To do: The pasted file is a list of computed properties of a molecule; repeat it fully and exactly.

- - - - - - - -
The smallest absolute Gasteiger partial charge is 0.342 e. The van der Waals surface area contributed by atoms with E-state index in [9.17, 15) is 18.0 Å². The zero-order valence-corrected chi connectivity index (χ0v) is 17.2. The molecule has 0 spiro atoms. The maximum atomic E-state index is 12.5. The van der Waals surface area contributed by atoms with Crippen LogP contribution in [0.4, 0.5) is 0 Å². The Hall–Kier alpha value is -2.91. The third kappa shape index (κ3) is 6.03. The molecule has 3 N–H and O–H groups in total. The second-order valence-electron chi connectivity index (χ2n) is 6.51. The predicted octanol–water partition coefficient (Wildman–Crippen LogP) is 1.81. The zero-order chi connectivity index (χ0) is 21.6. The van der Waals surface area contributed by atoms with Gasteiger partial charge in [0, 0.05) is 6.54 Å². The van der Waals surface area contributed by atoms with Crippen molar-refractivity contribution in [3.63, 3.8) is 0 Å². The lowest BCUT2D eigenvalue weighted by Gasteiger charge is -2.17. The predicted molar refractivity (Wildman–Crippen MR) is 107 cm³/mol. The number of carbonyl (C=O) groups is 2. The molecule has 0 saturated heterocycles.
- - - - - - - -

The smallest absolute Gasteiger partial charge is 0.342 e. The van der Waals surface area contributed by atoms with E-state index in [9.17, 15) is 18.0 Å². The zero-order valence-corrected chi connectivity index (χ0v) is 17.2. The molecule has 0 spiro atoms. The maximum atomic E-state index is 12.5. The van der Waals surface area contributed by atoms with Crippen LogP contribution in [0.4, 0.5) is 0 Å². The Hall–Kier alpha value is -2.91. The third kappa shape index (κ3) is 6.03. The molecule has 3 N–H and O–H groups in total. The second-order valence-electron chi connectivity index (χ2n) is 6.51. The predicted octanol–water partition coefficient (Wildman–Crippen LogP) is 1.81. The zero-order chi connectivity index (χ0) is 21.6. The van der Waals surface area contributed by atoms with Gasteiger partial charge in [0, 0.05) is 6.54 Å². The van der Waals surface area contributed by atoms with Crippen molar-refractivity contribution in [3.63, 3.8) is 0 Å². The lowest BCUT2D eigenvalue weighted by Gasteiger charge is -2.17. The predicted molar refractivity (Wildman–Crippen MR) is 107 cm³/mol. The number of carbonyl (C=O) groups is 2. The molecule has 0 saturated heterocycles.